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5 of the Best Australian Cyclists

5 top australian cyclistsFor a nation of only 23 million people, Australia punches well above its weight when it comes to producing world-class sportspeople. Australia is the home of superstars in swimming, tennis, soccer, netball, cricket and golf to name just a few. And, of course, there’s cycling. Australians have won the Tour de France and we regularly excel at the Olympics, World Championships and Commonwealth Games.

At the risk of omitting some greats, here’s a list of five of Australia’s best cyclists from across time and in no particular order.

Kathy Watt

One of Australia’s best-known female cyclists, Victorian Kathy Watt became a household name during the 1992 Barcelona Olympics, where she won a gold medal in the 181km road race and silver in the 3,000m track individual pursuit. According to Australian Olympic Committee historian Harry Gordon, Watt was relatively unknown on the international stage during the Olympic road race and managed to slip through the pack to clinch victory while all attention was on her more celebrated opponents.

Phil Anderson

Phil Anderson was perhaps the first Australian to really make it big on the European touring cycle circuit. His career spanned from the late 1970s to the mid-1990s. He gained status by winning gold at the 1978 Commonwealth Games, and in subsequent years won two stages of the Tour de France, becoming the first non-European entrant to wear a yellow jersey.

Anna Meares

Anna Meares is one of Australia’s most successful cyclists in the sprint domain. At the 2004 Olympics, she took gold and the world record in the 500m time trial, followed by silver in a sprint event at the 2008 Games. Four years later at the London Olympics, she won a gold and a bronze medal in sprint events to add to her two gold medals earned at the World Championships. At the 2013 Track World Cup she was the first female to break the 33-second barrier for the 500m time trial event. In honour of her achievements, Meares has a bike path in Adelaide, her hometown, named after her.

Sir Hubert Opperman

Sir Hubert Opperman was the first Australian cyclist to gain any measure of fame, and the first to compete in Europe. In the 1928 Tour de France, he finished 18th. Opperman’s career spanned 20 years, during which he broke approximately 100 records in Australia, Europe and Britain. His time as a professional cyclist concluded when he joined the Royal Australian Air Force as World War II unfolded. Following the war, he entered politics, serving as a Cabinet-level minister and then as High Commissioner to Malta, earning him a knighthood.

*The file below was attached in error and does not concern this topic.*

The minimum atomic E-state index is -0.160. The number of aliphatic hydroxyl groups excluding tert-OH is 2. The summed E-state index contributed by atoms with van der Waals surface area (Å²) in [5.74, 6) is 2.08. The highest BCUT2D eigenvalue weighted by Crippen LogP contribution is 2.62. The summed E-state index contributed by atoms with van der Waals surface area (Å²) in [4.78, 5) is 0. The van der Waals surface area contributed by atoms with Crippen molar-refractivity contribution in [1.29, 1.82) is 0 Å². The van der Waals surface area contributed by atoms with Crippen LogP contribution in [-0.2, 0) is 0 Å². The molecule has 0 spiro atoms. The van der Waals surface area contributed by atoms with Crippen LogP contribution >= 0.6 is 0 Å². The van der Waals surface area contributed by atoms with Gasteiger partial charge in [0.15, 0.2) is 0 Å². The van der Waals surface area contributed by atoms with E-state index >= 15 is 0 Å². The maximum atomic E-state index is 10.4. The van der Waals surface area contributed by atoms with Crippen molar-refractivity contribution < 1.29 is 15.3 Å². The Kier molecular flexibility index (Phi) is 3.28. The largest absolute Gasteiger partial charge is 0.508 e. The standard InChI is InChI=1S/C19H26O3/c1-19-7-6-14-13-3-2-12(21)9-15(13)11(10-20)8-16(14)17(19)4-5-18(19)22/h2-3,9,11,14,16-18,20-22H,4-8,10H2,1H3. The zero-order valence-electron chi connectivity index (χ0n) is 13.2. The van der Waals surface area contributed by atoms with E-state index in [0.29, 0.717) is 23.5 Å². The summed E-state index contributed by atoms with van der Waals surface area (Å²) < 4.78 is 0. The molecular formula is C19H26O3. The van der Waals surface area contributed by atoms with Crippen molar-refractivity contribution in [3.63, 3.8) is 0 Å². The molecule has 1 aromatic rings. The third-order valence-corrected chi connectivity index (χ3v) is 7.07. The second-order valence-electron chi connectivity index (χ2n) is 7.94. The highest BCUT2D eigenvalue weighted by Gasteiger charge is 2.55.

Opperman continued to support distance cycling throughout his life and is reported to have died on an exercise bike just short of his 92nd birthday.

Cadel Evans

Perhaps the best-known Australian cyclist in recent years is Cadel Evans, thanks to his victory at the Tour de France in 2011. A native of the Northern Territory and later settling in Victoria, Evans started his cycling career as a mountain biker but switched to road racing in 2000. Since then, he has won the 2009 World Road Cycling Championship and won or finished in the top echelons of a multitude of prestigious races and championships, in addition to the crowning glory of the French tour.

If these top cyclists have inspired you to become a better rider and take on the cream of Australian cycling, stock up on all your gear at a specialist bicycle retailer like 99 Bikes. Who’s your inspiration to cycle? Or what do you think is Australia’s most noteworthy cycling moment so far? Share your thoughts in the comments below.